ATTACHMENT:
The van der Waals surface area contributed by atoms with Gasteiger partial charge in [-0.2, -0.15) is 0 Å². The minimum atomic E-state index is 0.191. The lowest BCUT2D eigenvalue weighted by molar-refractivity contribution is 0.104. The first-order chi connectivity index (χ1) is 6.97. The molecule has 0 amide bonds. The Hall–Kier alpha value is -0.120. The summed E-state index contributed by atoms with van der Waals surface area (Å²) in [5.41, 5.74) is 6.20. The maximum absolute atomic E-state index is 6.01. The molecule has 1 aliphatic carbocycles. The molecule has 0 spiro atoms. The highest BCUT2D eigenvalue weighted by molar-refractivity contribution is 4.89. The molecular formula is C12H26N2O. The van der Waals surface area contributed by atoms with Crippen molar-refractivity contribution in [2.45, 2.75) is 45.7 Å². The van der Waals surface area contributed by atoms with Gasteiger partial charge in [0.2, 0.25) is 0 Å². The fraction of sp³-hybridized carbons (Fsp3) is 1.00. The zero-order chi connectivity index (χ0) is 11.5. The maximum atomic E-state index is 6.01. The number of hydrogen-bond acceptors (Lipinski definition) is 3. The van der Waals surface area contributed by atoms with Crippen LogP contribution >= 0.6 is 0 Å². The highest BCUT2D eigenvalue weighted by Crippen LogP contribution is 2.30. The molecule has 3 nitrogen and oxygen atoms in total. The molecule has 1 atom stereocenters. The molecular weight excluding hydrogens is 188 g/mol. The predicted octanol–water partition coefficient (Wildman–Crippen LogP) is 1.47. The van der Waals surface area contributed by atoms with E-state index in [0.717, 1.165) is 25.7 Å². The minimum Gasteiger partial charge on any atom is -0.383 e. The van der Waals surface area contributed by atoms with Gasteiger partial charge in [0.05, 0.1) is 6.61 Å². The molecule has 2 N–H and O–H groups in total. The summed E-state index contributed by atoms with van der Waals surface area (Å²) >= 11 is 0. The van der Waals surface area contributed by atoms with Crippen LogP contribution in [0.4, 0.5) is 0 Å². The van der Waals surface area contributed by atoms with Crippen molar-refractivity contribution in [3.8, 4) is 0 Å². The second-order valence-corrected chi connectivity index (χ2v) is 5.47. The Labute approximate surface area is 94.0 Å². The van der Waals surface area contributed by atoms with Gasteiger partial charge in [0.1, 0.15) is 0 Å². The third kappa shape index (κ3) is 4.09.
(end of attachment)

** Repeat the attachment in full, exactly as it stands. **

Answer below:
The van der Waals surface area contributed by atoms with Gasteiger partial charge in [-0.2, -0.15) is 0 Å². The minimum atomic E-state index is 0.191. The lowest BCUT2D eigenvalue weighted by molar-refractivity contribution is 0.104. The first-order chi connectivity index (χ1) is 6.97. The molecule has 0 amide bonds. The Hall–Kier alpha value is -0.120. The summed E-state index contributed by atoms with van der Waals surface area (Å²) in [5.41, 5.74) is 6.20. The maximum absolute atomic E-state index is 6.01. The molecule has 1 aliphatic carbocycles. The molecule has 0 spiro atoms. The highest BCUT2D eigenvalue weighted by molar-refractivity contribution is 4.89. The molecular formula is C12H26N2O. The van der Waals surface area contributed by atoms with Crippen molar-refractivity contribution in [2.45, 2.75) is 45.7 Å². The van der Waals surface area contributed by atoms with Gasteiger partial charge in [0.2, 0.25) is 0 Å². The fraction of sp³-hybridized carbons (Fsp3) is 1.00. The zero-order chi connectivity index (χ0) is 11.5. The maximum atomic E-state index is 6.01. The number of hydrogen-bond acceptors (Lipinski definition) is 3. The van der Waals surface area contributed by atoms with Crippen LogP contribution >= 0.6 is 0 Å². The highest BCUT2D eigenvalue weighted by Crippen LogP contribution is 2.30. The molecule has 3 nitrogen and oxygen atoms in total. The molecule has 1 atom stereocenters. The molecular weight excluding hydrogens is 188 g/mol. The predicted octanol–water partition coefficient (Wildman–Crippen LogP) is 1.47. The van der Waals surface area contributed by atoms with E-state index in [0.717, 1.165) is 25.7 Å². The minimum Gasteiger partial charge on any atom is -0.383 e. The van der Waals surface area contributed by atoms with Gasteiger partial charge in [0.05, 0.1) is 6.61 Å². The molecule has 2 N–H and O–H groups in total. The summed E-state index contributed by atoms with van der Waals surface area (Å²) >= 11 is 0. The van der Waals surface area contributed by atoms with Crippen LogP contribution in [0.4, 0.5) is 0 Å². The van der Waals surface area contributed by atoms with Crippen molar-refractivity contribution in [3.8, 4) is 0 Å². The second-order valence-corrected chi connectivity index (χ2v) is 5.47. The Labute approximate surface area is 94.0 Å². The van der Waals surface area contributed by atoms with Gasteiger partial charge in [0.1, 0.15) is 0 Å². The third kappa shape index (κ3) is 4.09.